Stories indexed with the term ‘Klondike’

In the Archives: Alaska Trumps Michigan

Editor’s Note: Laura Bien’s local history column this week relates a familiar tale of a gold rush expedition that did not actually lay claim to any gold – but it’s through some elegant prose from an Ypsilanti teacher-turned-prospector’s diary.

A single personal belonging of onetime Ypsilanti teacher Frederick Boyd survives today: a diary preserved in Alaska. With Frederick, the tiny book crossed mountain passes, frozen snowfields, and part of the Pacific ocean. The book details Frederick’s struggle as a miner in the turn-of-the-century Klondike gold rush.


Beginning in the summer of 1897, Klondike travel agents began advertising in Ypsi papers. This ad is from the Jan. 27, 1898 Ypsilantian.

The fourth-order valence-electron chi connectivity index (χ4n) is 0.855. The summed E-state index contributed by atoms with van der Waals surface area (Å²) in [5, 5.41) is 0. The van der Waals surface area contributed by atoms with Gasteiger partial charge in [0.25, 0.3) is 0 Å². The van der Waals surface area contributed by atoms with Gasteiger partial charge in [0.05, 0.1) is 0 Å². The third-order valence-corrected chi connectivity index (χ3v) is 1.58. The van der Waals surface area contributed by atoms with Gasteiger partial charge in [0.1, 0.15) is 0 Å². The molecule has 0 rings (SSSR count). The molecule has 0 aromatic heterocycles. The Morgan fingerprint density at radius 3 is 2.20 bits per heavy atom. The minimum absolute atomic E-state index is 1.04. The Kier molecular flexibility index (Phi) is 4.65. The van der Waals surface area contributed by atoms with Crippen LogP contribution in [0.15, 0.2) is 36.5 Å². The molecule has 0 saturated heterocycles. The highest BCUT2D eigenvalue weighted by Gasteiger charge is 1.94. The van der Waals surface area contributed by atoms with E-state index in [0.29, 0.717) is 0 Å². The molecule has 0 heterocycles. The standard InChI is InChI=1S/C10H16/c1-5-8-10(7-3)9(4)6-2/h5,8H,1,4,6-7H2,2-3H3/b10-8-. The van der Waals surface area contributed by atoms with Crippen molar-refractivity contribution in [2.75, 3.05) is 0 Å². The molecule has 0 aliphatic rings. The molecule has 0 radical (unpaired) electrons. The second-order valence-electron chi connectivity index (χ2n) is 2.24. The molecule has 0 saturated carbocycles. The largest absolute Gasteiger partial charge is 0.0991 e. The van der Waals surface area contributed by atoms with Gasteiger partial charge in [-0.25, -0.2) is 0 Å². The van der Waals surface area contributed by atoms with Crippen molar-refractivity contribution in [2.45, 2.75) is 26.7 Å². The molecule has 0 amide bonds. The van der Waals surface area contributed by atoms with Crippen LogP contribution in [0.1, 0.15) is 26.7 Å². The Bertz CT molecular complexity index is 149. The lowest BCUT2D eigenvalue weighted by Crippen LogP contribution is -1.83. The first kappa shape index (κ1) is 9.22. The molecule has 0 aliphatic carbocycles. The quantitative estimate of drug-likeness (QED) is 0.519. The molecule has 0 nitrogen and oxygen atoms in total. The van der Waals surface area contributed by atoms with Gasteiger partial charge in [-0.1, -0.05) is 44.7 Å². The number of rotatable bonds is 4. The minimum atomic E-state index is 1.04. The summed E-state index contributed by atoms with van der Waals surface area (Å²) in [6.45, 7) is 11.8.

Frederick had likely read the stories in his hometown paper warning against Yukon hardships – stories that also detailed the luck of a fortunate few. Frederick had a secure job, a wife, and an infant daughter.

On the morning of March 6, 1898, the 33-year-old teacher stepped from the Ypsi depot platform onto an eastbound Michigan Central train. As it began to pull out, he saw his 27-year-old wife Celia on the platform holding their daughter Daphne. Frederick was leaving behind his classroom, his friends, his and Celia’s home, and his hometown. [Full Story]